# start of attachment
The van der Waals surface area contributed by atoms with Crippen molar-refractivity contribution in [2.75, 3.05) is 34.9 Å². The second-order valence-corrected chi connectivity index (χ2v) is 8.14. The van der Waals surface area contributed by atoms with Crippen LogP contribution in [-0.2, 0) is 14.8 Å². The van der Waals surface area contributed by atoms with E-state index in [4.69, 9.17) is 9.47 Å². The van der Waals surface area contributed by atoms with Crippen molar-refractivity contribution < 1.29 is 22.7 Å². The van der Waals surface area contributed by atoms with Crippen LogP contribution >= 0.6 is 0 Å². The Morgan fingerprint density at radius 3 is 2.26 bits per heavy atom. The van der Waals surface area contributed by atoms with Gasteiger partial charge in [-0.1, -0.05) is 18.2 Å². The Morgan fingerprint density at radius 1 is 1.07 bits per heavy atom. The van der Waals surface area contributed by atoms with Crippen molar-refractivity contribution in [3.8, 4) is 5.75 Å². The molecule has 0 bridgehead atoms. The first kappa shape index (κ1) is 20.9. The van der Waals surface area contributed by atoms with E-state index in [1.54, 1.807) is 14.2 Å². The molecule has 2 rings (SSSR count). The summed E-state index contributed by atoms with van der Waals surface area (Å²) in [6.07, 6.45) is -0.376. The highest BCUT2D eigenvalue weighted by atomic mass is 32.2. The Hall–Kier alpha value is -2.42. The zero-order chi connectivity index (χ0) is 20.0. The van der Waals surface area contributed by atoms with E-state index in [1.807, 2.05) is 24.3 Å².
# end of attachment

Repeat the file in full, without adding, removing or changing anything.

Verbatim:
The van der Waals surface area contributed by atoms with Crippen molar-refractivity contribution in [2.75, 3.05) is 34.9 Å². The second-order valence-corrected chi connectivity index (χ2v) is 8.14. The van der Waals surface area contributed by atoms with Crippen LogP contribution in [-0.2, 0) is 14.8 Å². The van der Waals surface area contributed by atoms with E-state index in [4.69, 9.17) is 9.47 Å². The van der Waals surface area contributed by atoms with Crippen molar-refractivity contribution < 1.29 is 22.7 Å². The van der Waals surface area contributed by atoms with Crippen LogP contribution >= 0.6 is 0 Å². The Morgan fingerprint density at radius 3 is 2.26 bits per heavy atom. The van der Waals surface area contributed by atoms with Gasteiger partial charge in [-0.1, -0.05) is 18.2 Å². The Morgan fingerprint density at radius 1 is 1.07 bits per heavy atom. The van der Waals surface area contributed by atoms with Crippen molar-refractivity contribution in [3.8, 4) is 5.75 Å². The molecule has 0 bridgehead atoms. The first kappa shape index (κ1) is 20.9. The van der Waals surface area contributed by atoms with E-state index in [1.54, 1.807) is 14.2 Å². The molecule has 2 rings (SSSR count). The summed E-state index contributed by atoms with van der Waals surface area (Å²) in [6.07, 6.45) is -0.376. The highest BCUT2D eigenvalue weighted by atomic mass is 32.2. The Hall–Kier alpha value is -2.42. The zero-order chi connectivity index (χ0) is 20.0. The van der Waals surface area contributed by atoms with E-state index in [1.807, 2.05) is 24.3 Å².